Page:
Even If Hillary Wins

Last night I had the November 8th Presidential election on my brain. It was rough. The prognosticators’ insistence that Hillary Clinton will win has given me hope that the worst outcome might be avoided. I remain in the loony minority that believes Trump will win, but I’m feeling less panicky about that possibility than before Donald’s braggadocious bus banter went public. Everybody says I’m wrong, which would delight me.

Credit: Wikimedia Commons

Imagining four years of sniffles, funky lips and finger gesticulations behind the Presidential Seal didn’t have me drowning my sorrows with plenty of cheap red, though. My blog friend Michelle at The Green Study passed along to me news of statements from Republican leaders that may turn our nation’s capital into Washington, T.D. (Washington, Thunder Dome).

I’ve been harboring a naïve expectation that governance might be improved by a second Clinton administration. After all, Republicans have as their standard bearer a candidate Colin Powell called a “national disgrace.” You’d think such a bizarre reality would give the party pause and call them to reflection and a pinch of humility. “Maybe we should quit with the obstructionism and reach across the aisle for the good of the country,” some emerging Republican leader might say. “Maybe we should try to arrive at consensus, to pass the best legislation possible through give and take.”

As Steve Martin’s Theodoric of York famously used to say on Saturday Night Live, “Naaahhh!” Republicans are already preparing White House warming gifts for Clinton. At least they waited for Barack Obama to show up in town before they wrapped his present. At least they had the good taste to make their let’s-vex-the-President operation covert in the beginning.

Apparently, Hillary won’t even raise her hand for the Oath of Office before she faces a full-frontal, relentless, gleeful assault. 2017-2020 might make the last eight years look like thumb wrestling.

First up, Arizona Senator John McCain, who appears sane most days. According to the Washington Post, the thirty-four-year member of Congress said in a radio interview, “I promise you that we will be united against any Supreme Court nominee that Hillary Clinton, if she were president, would put up.” By afternoon McCain’s office tried to tone down his threat, but Democrats were having none of it. Couch sitting last night, my wife Kathy and I felt the chill of paralysis creep over two branches of government.

Batting second, Rep. Jason Chaffetz (R-Utah), who until last week refused to endorse his party’s nominee. The Washington Post now reports not only the House Oversight Committee Chair’s change of heart, but also his plans for Hillary’s welcome to the Oval Office. His vote, David Weigel writes, frees “him up to prepare for . . . spending years, come January, probing the record of a President Hillary Clinton.”

Chaffetz gushes, “Even before we get to Day One, we’ve got two years’ worth of material already lined up. She has four years of history at the State Department, and it ain’t good.” He calls his committee “the tip of the spear.” There’s a lot of blood on that weapon already, and those on the business end of it are still standing. Spearing people is more fun than collaborating, though, and the media never tire of color commentary.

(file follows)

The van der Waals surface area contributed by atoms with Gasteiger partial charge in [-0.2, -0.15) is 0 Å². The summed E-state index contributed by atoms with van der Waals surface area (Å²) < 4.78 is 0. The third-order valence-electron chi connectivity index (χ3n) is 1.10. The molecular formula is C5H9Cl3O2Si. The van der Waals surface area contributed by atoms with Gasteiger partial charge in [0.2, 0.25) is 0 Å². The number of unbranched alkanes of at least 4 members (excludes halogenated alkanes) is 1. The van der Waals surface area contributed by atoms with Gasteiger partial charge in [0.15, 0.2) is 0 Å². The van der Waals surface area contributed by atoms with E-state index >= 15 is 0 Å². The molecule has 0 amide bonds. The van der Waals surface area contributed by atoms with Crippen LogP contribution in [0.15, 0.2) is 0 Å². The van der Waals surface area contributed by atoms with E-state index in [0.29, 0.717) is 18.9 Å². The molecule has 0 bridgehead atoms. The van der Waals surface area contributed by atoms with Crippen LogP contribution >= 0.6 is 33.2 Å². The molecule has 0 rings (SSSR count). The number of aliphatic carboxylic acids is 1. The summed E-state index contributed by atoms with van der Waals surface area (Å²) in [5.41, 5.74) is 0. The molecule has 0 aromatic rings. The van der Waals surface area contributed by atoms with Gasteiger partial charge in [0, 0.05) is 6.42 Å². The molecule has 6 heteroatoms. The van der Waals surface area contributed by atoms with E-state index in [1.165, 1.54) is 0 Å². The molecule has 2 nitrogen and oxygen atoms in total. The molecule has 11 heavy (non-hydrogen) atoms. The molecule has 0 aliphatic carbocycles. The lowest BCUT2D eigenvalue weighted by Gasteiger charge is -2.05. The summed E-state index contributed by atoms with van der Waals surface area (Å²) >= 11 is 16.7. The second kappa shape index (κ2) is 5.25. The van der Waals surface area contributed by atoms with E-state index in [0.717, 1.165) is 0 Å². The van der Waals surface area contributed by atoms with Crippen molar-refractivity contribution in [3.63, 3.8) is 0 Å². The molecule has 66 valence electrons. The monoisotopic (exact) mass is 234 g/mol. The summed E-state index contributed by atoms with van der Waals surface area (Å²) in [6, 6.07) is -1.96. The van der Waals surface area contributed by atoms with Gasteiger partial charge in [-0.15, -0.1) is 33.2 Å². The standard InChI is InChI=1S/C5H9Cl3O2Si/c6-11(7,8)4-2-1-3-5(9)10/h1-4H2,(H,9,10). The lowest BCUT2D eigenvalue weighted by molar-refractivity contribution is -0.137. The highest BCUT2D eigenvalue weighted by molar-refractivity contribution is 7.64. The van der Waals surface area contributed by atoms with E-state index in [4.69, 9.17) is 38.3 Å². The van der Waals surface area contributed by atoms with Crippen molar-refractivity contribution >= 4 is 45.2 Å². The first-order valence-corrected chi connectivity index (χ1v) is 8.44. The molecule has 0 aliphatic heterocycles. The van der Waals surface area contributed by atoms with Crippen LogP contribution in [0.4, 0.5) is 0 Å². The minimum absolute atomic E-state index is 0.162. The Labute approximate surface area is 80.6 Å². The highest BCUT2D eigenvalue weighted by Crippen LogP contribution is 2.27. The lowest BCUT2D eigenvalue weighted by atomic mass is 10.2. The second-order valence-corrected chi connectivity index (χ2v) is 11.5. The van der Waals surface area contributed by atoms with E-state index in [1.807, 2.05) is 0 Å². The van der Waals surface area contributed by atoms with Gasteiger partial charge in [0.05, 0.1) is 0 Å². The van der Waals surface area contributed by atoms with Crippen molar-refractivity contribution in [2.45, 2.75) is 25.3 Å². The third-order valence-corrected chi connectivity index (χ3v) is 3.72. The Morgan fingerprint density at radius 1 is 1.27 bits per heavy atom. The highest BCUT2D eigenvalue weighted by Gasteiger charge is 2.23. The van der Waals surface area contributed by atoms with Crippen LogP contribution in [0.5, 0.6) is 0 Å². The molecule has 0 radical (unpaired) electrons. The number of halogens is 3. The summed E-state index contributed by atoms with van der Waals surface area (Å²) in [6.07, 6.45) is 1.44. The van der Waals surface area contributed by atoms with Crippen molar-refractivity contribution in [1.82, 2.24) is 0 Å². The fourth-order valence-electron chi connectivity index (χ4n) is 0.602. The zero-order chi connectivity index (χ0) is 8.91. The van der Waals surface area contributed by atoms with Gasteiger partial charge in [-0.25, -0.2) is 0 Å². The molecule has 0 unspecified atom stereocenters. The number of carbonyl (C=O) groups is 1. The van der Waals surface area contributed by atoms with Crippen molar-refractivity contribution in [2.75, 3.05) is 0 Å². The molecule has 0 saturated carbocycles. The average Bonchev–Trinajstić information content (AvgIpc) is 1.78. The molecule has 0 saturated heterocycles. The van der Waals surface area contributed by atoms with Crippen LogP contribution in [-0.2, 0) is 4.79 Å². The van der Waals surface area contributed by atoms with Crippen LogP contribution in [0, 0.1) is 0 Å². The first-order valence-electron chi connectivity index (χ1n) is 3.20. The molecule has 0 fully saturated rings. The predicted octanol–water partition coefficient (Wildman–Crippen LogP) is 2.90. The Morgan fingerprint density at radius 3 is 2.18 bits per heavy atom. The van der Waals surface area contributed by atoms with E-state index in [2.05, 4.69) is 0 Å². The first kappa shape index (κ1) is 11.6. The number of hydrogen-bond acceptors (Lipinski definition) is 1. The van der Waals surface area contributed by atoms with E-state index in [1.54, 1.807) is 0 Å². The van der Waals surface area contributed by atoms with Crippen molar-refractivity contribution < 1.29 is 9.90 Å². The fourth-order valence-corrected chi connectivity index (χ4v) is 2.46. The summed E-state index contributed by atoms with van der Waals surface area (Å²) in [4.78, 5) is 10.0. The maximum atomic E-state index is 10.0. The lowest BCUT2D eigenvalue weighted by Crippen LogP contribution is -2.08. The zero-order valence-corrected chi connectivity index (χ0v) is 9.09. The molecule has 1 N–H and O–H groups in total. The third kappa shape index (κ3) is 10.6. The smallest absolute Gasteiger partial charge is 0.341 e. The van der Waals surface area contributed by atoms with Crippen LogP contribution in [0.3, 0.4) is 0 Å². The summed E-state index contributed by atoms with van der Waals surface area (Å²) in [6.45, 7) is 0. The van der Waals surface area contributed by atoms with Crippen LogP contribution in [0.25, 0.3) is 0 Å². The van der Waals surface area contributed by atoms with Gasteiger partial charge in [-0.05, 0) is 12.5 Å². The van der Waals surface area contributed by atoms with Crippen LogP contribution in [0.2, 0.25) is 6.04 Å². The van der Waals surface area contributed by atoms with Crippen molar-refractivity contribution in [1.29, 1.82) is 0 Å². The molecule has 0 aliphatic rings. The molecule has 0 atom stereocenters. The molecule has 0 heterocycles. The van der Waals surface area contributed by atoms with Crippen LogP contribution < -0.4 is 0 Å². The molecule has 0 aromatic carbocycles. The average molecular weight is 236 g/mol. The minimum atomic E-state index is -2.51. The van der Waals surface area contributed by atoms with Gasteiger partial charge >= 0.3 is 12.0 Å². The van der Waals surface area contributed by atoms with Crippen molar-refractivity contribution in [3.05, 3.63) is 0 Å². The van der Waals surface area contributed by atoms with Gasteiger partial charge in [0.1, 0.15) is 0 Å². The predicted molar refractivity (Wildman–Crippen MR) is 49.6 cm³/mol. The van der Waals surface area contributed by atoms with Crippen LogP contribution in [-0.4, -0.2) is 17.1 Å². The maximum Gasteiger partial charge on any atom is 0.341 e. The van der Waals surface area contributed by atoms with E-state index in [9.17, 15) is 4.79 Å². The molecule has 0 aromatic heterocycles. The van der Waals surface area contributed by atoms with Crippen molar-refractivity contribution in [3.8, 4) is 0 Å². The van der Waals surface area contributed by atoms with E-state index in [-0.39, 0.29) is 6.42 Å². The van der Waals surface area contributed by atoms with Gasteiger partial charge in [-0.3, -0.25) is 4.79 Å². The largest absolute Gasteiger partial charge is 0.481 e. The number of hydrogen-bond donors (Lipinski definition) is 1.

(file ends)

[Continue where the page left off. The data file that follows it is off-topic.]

Neither McCain’s nor Chaffetz’s statements made the NBC Nightly News, which is unfortunate. For the past eight years I’ve listened to folks complain about the dysfunction in Washington as if both parties share equal blame. Journalists and scholars with bigger brains than mine have painstakingly documented that while Democrats aren’t without guilt, Republicans are the primary cause of the sad state of United States governance.

Four years ago Thomas E. Mann and Norman J. Ornstein—the former a liberal, the latter a conservative, and both well-respected scholars—wrote the best statement of the case against the once proud Party of Lincoln. Their provocative title: “Let’s just say it: Republicans are the problem.” We’re talking a five-minute read, well worth the time.

It’s important to note that Mann and Ornstein accuse Republicans, not conservatives. I may actually have more conservative than liberal friends, and I agree with some of their views. I trust their good will and intellects and am pained by the sleep-killing bind they’re in. One candidate is appalling, as one friend said, and the other goes against his basic political convictions. There’s no winning.

I found last night wretched because of the sinking feeling that in eleven days every one of us will lose. One candidate might just start blowing shit up. The other candidate will be punished mercilessly and don the shackles worn by her predecessor. And citizens—even those who rejoice in the spectacle—will be cheapened as human beings and cheated as Americans.

Could our beautiful country come out of this ugly season with nobility in tact? Maybe, but I feel as if I’m watching my team coming to bat in the bottom of the ninth, down by more than a grand slam.

Of course, we’re all on the same team. We’ve just forgotten.

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